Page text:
Fantasy Football Software
Best Fantasy Football Programs
Even the most seasoned fantasy owners need a little help sometimes. Let’s face it – we all get stuck in our decision making process sometime, and when help from fantasy football experts isn’t enough, we have to consider pulling out the big guns. There’s plenty of fantasy football software you can use to help you on your path to fantasy domination. Here are some reviews of the best fantasy football programs to help you put your fellow fantasy owners to shame this year . . . and in years to come.
Fantasy Football Draft Board 2009 is a fantasy football program used to enhance your league's fantasy draft experience. Draft Board features include an automated draft clock, a built in and streaming draft ticker, 2009 projected year statistics for all NFL players (! ), and real time roster updates wirelessly. Fantasy Football Draft Board 2009 is built to handle regular as well as auction style drafts. View the draft board via a digital projector or output to a television for even more James Bond cool.
The 2009 Version features improved graphics, support for auction drafts, 2009 projected statistics and 2009 NFL Bye Weeks. Windows Me, Windows NT, Windows 2000, Windows XP.
You can use PEDS, as it is known among its fans, to track everything from who’s the best wide receiver remaining in your draft to an analysis of the NFL’s bye weeks on your roster – you can tell ahead of time if you have picked wisely and will have enough starting running backs for a specific week of fantasy play. PEDS is one of the easiest pieces of fantasy football software to setup and is very easy to use.
PEDS is also highly adaptable – it works great for any kind of draft you can throw at it. A fan of Face-to-face drafts? No problem. Prefer On-line, Phone, or even Mail drafts? PEDS has got you covered. You can use PEDS during the draft on a desktop or laptop computer, or choose to build custom reports to bring with you to your draft.
PEDS is a life-saver for those of us fantasy owners who always wait until the last minute and are, let’s face it, totally unprepared for draft day.
The reason PEDS is my favorite piece of fantasy football software is that it contains so many features but stays user friendly. Blame that on the fact that it was designed and programmed by a guy named James Serra, who is not only a professional programmer but is considered one of the foremost fantasy football experts working in computer programming. This matters – it means that Serra will change or add nothing to his PEDS program without imagining the impact of that change on fantasy football owners that depend on his work.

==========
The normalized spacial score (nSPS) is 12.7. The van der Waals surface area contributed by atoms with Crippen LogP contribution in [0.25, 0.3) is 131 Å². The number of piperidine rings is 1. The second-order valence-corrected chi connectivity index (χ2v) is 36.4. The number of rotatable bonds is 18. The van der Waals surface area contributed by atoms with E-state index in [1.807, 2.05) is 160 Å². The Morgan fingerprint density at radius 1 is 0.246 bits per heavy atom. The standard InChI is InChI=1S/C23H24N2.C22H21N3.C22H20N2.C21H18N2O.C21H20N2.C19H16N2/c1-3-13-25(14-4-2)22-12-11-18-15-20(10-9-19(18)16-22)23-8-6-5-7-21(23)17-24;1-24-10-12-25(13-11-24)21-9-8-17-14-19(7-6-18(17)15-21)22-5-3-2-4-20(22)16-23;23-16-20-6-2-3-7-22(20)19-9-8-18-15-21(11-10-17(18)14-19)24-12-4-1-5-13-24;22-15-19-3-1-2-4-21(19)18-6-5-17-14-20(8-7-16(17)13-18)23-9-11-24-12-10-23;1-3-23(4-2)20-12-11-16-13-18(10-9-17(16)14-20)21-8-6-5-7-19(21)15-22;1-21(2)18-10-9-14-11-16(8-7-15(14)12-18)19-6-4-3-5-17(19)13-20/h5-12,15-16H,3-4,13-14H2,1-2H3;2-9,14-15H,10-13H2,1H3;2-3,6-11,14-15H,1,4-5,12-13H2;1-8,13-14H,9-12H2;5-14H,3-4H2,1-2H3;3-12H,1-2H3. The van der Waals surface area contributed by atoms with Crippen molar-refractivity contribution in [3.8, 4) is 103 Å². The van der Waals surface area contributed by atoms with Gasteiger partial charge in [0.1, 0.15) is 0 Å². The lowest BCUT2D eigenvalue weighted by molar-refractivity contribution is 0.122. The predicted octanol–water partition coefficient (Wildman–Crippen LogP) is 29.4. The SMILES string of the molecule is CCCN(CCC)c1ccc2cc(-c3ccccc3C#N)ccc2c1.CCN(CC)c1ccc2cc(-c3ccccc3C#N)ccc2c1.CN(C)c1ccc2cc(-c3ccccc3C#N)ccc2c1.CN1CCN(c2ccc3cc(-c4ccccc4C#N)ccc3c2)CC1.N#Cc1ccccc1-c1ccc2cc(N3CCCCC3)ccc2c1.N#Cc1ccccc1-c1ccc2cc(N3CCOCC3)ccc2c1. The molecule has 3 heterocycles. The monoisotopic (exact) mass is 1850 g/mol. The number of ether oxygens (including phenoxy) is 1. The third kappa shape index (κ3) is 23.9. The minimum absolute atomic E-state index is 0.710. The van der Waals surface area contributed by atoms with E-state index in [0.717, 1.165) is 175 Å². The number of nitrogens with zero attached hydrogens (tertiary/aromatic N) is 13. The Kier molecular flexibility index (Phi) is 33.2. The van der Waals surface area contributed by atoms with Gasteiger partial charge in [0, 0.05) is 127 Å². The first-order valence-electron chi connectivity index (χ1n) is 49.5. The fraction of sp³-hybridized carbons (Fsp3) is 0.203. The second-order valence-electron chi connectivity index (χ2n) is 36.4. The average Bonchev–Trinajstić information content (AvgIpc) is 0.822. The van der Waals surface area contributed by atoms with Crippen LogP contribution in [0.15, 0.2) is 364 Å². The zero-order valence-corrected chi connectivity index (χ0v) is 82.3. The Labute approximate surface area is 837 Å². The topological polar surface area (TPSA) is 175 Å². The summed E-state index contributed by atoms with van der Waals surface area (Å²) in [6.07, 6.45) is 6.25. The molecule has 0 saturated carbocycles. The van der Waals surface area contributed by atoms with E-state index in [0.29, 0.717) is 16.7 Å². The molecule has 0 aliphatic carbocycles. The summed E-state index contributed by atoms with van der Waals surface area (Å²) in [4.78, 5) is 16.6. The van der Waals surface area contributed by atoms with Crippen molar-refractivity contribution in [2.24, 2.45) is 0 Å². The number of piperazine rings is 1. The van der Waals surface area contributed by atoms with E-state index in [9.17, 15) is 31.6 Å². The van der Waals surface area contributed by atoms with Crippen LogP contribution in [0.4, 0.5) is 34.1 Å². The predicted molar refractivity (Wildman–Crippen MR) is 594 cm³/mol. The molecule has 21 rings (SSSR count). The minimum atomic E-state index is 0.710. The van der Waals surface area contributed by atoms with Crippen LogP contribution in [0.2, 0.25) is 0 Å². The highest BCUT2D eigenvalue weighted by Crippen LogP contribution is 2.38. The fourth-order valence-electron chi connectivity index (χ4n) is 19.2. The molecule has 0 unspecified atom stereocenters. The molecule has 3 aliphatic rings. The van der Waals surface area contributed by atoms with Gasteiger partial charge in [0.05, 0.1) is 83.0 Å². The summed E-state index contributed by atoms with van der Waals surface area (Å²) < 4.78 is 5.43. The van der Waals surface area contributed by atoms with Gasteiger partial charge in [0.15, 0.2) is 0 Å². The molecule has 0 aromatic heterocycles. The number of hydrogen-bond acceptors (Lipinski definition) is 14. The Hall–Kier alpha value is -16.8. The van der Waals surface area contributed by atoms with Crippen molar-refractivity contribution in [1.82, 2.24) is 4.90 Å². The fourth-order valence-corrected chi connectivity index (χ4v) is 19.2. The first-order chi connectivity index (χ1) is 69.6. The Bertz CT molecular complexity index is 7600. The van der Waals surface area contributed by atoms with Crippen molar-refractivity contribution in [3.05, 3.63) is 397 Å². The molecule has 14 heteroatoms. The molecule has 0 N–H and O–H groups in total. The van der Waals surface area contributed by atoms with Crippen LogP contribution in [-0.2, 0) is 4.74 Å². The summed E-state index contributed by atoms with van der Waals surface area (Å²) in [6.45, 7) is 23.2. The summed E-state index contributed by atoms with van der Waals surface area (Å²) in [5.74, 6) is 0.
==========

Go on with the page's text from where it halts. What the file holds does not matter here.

PEDS supports multiple leagues, defensive players, and auction drafts.
Now in version 3.7, Fantasy Football Expert is one of the better free pieces of software that are designed to increase your chances of winning your fantasy football league. The software helps you improve your decision-making ability (by offering all kinds of player analysis) and aims to help you earn every potential point possible from your fantasy team. Most free pieces of fantasy software are, at best, a minor waste of time. This is the only free software I still use, and version 3.7, though not updated very much, will find a home in many fantasy owner’s draft fakebook.
FF Expert works on many versions of Windows, from 95 through Vista. You can run a free trial before committing to the $30 price point.
Now that so many fantasy junkies are also iPhone fanatics, I thought it appropriate to include a couple of fantasy football related iPhone apps. Think of these programs as “strategy on the go”.
Fantasy Football Cheat Sheet ‘09
Put together by FanStar, CheatSheet 09 gives you the choice of viewing player rankings or setting the rankings preferences to your liking. You can access a list of 479 players (which are endlessly drag and drop-able )in order to build your own cheat sheet.
One downside: the Set Rankings screen doesn't allow you to filter by position – this is a huge oversight. For instance, if you've got a lower-ranked sleeper pick you hope to move higher up the list, you've got some serious downward scrolling to do to get there.
Once you jump over to view the rankings in Cheatsheet: Fantasy Football ’09, you'll see a mostly common set of data that is available from most if not all fantasy football apps. This includes the player's name, his NFL team, position, and his team's bye week.
Sure, from this screen you can sort by position, but this woulda been nice from the Set Rankings screen.
You also have the option of putting a player on your “wish list”, or you can mark that you've already drafted him (or that another owner has drafted him ) -- you can also sort the player rankings in these views or choose to view the remaining available players.
Cheatsheet places an X next to players you've drafted and an O next to the ones who've landed on other teams. While this is a nice visual cue, other similar apps use different colors, and let’s face it – different colors stand out better than Xs and Os.
The Cheatsheet app offers injury reports – a good measure against THIS dumb fantasy owner drafting a player who blew out an important muscle group during preseason. Unfortunately, it is unclear how often Cheatsheet updates this injury info. Today’s injury list looks about two weeks behind.
Studs and Duds gives you nothing much beyond the basic information you need to prepare for a draft. Studs and Duds is basically a fancy sortable wish list.
I will, however, go on and on about their excellent search feature. Most fantasy football software shows not much more than a search field where you type in a name and see results as you type. Studs & Duds goes beyond this, featuring also a scrollable list of players and an easy to use search bar running down the length of the Search screen.